by Russell D. Longcore
Hardly a day passes here in the ol’ USA that we don’t hear a politician talk about “creating jobs.” This presidential election will be decided on the state of the economy, and a high unemployment rate will have a direct effect on the final vote numbers. And here is today’s money quote: All of the people that talk about creating jobs have no practical understanding about economics and free enterprise.
Jobs will not be created here in The United States of America unless and until the US Congress controls government spending and rolls back regulations. US Corporations took their manufacturing offshore because of the Federal government’s interference in commerce. Manufacturing will not return to the USA, or grow organically in the USA, until Washington and its voluminous regulations are swept away. It is the US government that affects demand in a negative way. And there can be no job creation without creating demand FIRST.
This dreadful misunderstanding about jobs and demand offer a golden opportunity for secession. A new nation, freshly seceded from the USA, would have no onerous regulations and burdensome taxation. It would have an instant competitive advantage over the USA. With proper planning, that new nation/state could be a magnet for manufacturing. Imagine a US manufacturer that was seriously contemplating moving its operations to China. But that company sees a business-friendly environment in a New Texas nation here on the North American continent. It could save millions by moving operations a few hundred miles, as opposed to 10,000 miles. And many of its workers might jump at the chance to move with the company to a New Texas nation where individual liberty and property rights are protected.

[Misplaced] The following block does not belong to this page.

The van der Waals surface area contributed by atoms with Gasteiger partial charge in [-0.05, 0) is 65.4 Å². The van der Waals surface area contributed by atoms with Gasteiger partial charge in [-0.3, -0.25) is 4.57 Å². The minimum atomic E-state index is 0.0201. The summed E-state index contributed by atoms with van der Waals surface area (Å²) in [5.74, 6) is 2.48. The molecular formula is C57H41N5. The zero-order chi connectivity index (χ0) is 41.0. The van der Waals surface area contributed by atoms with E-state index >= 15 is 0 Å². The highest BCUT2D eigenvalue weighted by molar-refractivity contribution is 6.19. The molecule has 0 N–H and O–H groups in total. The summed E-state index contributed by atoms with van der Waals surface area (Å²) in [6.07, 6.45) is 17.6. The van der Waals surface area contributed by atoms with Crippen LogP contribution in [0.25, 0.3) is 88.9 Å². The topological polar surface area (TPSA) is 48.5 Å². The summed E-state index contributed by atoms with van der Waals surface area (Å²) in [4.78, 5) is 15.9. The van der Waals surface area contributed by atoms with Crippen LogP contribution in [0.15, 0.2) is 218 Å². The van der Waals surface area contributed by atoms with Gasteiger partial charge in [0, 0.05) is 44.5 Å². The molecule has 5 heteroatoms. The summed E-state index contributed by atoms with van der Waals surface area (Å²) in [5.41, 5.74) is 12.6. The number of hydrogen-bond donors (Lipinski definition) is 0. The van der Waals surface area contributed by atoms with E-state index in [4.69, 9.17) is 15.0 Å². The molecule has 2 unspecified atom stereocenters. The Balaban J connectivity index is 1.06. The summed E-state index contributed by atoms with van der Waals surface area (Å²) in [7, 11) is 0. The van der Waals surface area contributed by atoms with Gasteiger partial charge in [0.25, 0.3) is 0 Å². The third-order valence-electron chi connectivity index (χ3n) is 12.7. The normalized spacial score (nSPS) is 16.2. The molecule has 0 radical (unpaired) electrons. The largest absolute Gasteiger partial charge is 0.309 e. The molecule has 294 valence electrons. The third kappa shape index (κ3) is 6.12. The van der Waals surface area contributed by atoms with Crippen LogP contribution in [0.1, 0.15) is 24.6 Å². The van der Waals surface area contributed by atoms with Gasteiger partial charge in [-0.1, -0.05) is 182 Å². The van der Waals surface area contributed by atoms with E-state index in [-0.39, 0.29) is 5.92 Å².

“Demand” is “the desire to purchase, coupled with the power to do so.” Another definition is “the quantity of goods that buyers will take at a particular price.”
There is plenty of demand in the USA. Remember that even if the US unemployment rate is 25%, that means that 75% of the workforce is still working. Please don’t misunderstand me. I am not minimizing the plight of the unemployed. But even the unemployed still demand goods and services to survive. DC and the Fed want to return the American economy to a level of demand that was built upon a bubble. More about that later. This economy needs to return to a market-based economy, not one bloated and distorted by fiat money and zero percent interest rates.
Look at that first definition of demand. The underlined part is very important. A person may have desire to make a purchase, but have no power to do so. The two conditions combined are true demand. No entrepreneur ever made a dollar by creating a wonderful product that no one bought.
Curiously, no politicians talk about “creating demand.” They only talk about job creation. The word “job” has become a connotation word. It is used to manipulate the hearer by causing the hearer to associate that word with some societal memory of what the word USED TO MEAN. And because those same politicians control the numbers coming out of the various three-letter Federal agencies, they can make the job numbers look any way they choose.